"You will never know how much it has cost my generation to preserve your freedom. I hope you make good use of it." John Quincy Adams
These are noble words, coming from a man who habitually swam naked in the Potomac River while he was president.
Adams was more talented at writing and speaking than he was at politics. He published poetry, and learned the art of rhetoric. But his parents, Abigail and John Adams (the second US President), groomed him for public service, so at the age of 14, John Quincy became a diplomat.
At diplomacy he was a genius, but when it came time to run for the presidency, he loathed the thought. By then, his mother agreed. She said, "I'd rather see him thrown as a log on the fire than to see him President of the United States."
But he ran, and it was hell. All kinds of problems plagued him both in the running and in the implementing of his presidency. Andrew Jackson, who ran against him, became his nemesis because Jackson believed Adams had devised shenanigans to win the race. Jackson therefore stirred up Congress against Adams so that Adams never accomplished anything of significance during his term. It worked!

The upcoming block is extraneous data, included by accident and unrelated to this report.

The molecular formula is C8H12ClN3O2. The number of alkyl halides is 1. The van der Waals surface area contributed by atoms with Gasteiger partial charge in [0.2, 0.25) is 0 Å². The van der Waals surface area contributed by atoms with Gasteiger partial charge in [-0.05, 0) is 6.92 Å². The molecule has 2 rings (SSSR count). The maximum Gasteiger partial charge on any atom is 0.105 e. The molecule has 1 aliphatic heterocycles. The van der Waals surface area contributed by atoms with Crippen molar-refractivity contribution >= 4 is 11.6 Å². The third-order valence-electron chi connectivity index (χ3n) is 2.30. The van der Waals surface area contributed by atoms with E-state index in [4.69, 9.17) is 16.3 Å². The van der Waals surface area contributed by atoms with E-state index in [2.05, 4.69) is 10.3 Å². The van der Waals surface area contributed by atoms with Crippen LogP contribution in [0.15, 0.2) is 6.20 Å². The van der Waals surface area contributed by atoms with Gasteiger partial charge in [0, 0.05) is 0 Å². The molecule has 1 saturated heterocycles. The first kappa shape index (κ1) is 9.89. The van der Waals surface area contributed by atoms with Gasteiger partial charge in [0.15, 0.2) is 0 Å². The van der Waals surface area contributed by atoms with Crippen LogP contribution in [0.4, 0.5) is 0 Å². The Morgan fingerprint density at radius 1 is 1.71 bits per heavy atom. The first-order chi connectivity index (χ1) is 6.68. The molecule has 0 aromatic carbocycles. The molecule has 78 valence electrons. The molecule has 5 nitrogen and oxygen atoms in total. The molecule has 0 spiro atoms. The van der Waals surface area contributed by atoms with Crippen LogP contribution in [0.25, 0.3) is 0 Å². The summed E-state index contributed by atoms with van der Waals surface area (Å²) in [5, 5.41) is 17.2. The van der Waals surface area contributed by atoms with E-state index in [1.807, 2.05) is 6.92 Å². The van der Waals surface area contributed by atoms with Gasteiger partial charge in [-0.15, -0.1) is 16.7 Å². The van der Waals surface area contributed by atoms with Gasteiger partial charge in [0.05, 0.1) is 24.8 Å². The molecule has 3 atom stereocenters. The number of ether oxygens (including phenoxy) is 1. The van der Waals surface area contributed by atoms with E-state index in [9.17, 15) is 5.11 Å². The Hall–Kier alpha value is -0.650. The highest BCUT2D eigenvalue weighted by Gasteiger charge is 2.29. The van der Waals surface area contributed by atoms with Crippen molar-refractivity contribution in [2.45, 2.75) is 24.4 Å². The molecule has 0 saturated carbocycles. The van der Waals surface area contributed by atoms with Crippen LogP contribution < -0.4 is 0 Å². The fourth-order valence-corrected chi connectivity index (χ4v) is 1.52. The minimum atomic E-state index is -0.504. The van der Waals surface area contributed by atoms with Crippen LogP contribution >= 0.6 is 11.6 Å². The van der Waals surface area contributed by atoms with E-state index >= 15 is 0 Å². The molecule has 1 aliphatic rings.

After his term was over in 1829, Adams said, "The four most miserable years of my life were my four years in the presidency." It is NO WONDER John Quincy swam naked in the Potomac. The man had to let off steam somehow!
But he redeemed himself by becoming the only politician to become a congressman after serving as president. It was here his joy and talent of speaking were recognized and he earned the title "Old Man Eloquent." He also accomplished much and earned great respect.
Perhaps that is why he renounced skinny dipping later in life and swam the Potomac with his clothes ON--he no longer needed to let off steam. However, his explanation was that it was better to swim with clothes because you had to swim harder and that was good for the body.
Whatever. Happy Memorial Day!
If you want more info, go to his Wiki Page, and see books about him at Amazon.
Source Article/Book: John Quincy Adams; The Secret Lives of Presidents by Cormac O'Brien